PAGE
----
Newt Gingrich and the Art of Not Answering Questions

Mr. Dough Boy was not in full form last night. Not, unless that is, you realized just how doughy and soft  his brand of conservative is. Rather, he spent the night looking sour and dour.

And who is Mr. Dough Boy? None other than the only Speaker of the US House of Representatives to ever resign in disgrace, Newt Gingrich.

Let’s stop for a minute, though. We’ll come back to the debate in a minute. Why are we calling him “Doughboy?” I mean, other than that he brought in $25,000 a month while “consulting” Freddie Mac (others might call that lobbying on behalf of…) and because he looks like a Doughboy?

Perhaps we should be calling him the comeback kid, instead. There was a time when he was almost done, when his candidacy was written off, when he went on a cruise to Greece with wife #3 and 13 of his 15 fundraising chairs resign in disgust. Yeah. Less than a year ago, that was.

And yet he has come back, outlasted  Michelle Bachmann (who beat back Tim Pawlenty‘s campaign), Herman Cain, Rick Perry, Jon Huntsman, and all of the naysayers and talking heads that wrote off his campaign for the Presidency. He still isn’t saying anything that would make sense to anyone thinks about it longer than it takes to say “fundamentally,” “let me be clear,” or “we need dramatic change.”  (As Ann Coulter has noted, what he says makes sense for about three secondsif you are actually paying attention to the sense of the words coming out of his mouth).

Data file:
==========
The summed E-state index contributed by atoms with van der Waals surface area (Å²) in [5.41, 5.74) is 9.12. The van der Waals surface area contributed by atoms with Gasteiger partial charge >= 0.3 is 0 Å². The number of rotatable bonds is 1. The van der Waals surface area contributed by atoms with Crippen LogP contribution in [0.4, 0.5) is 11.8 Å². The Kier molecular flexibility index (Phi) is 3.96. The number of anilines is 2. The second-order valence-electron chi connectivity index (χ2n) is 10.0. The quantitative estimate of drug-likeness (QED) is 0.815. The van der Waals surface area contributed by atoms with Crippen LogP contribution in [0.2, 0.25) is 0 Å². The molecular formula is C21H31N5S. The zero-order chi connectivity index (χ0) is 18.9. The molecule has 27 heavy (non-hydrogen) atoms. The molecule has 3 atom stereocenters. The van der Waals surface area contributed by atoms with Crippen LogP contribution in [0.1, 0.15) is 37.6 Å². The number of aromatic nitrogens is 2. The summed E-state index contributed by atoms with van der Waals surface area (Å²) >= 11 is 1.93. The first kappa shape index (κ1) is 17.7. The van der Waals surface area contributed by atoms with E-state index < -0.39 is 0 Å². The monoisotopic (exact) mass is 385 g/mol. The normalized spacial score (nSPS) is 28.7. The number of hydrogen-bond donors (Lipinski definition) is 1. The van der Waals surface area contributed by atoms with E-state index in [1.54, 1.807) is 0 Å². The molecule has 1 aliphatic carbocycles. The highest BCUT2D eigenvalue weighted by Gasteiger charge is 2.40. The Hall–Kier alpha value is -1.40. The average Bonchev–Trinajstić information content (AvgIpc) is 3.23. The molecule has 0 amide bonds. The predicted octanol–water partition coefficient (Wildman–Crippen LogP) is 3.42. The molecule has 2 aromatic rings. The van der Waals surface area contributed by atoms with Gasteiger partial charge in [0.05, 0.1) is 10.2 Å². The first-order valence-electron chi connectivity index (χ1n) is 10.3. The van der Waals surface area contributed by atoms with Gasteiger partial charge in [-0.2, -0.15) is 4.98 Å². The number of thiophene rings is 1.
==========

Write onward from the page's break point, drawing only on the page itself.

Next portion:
Which brings me back to the debate last night. Not only did Newt never really get his game off the ground, but without the audience cheering on snooty one liners, he never really got his populism groove on.

I lost track of how many times Newt opted to avoid responding to the question, and I don’t just mean that he redirected. I mean he completely avoided. For example: sugar subsidies (because, why not? Who ever thinks about sugar subsidies except for beet farmers and the anti-subsidy lobby?):

ADAM SMITH (one of three moderators and political editor at “The Tampa Bay Times): Speaker Gingrich, in Iowa you were a big supporter of ethanol subsidies. Here in Florida, sugar is a very important industry, and it`s subsidized, as well, with import restrictions, quotas. There`s a conservative movement to do away with these programs. In the case of sugar, critics say it — it adds billions of dollars to — to consumers` grocery bills every year. What would you do about that?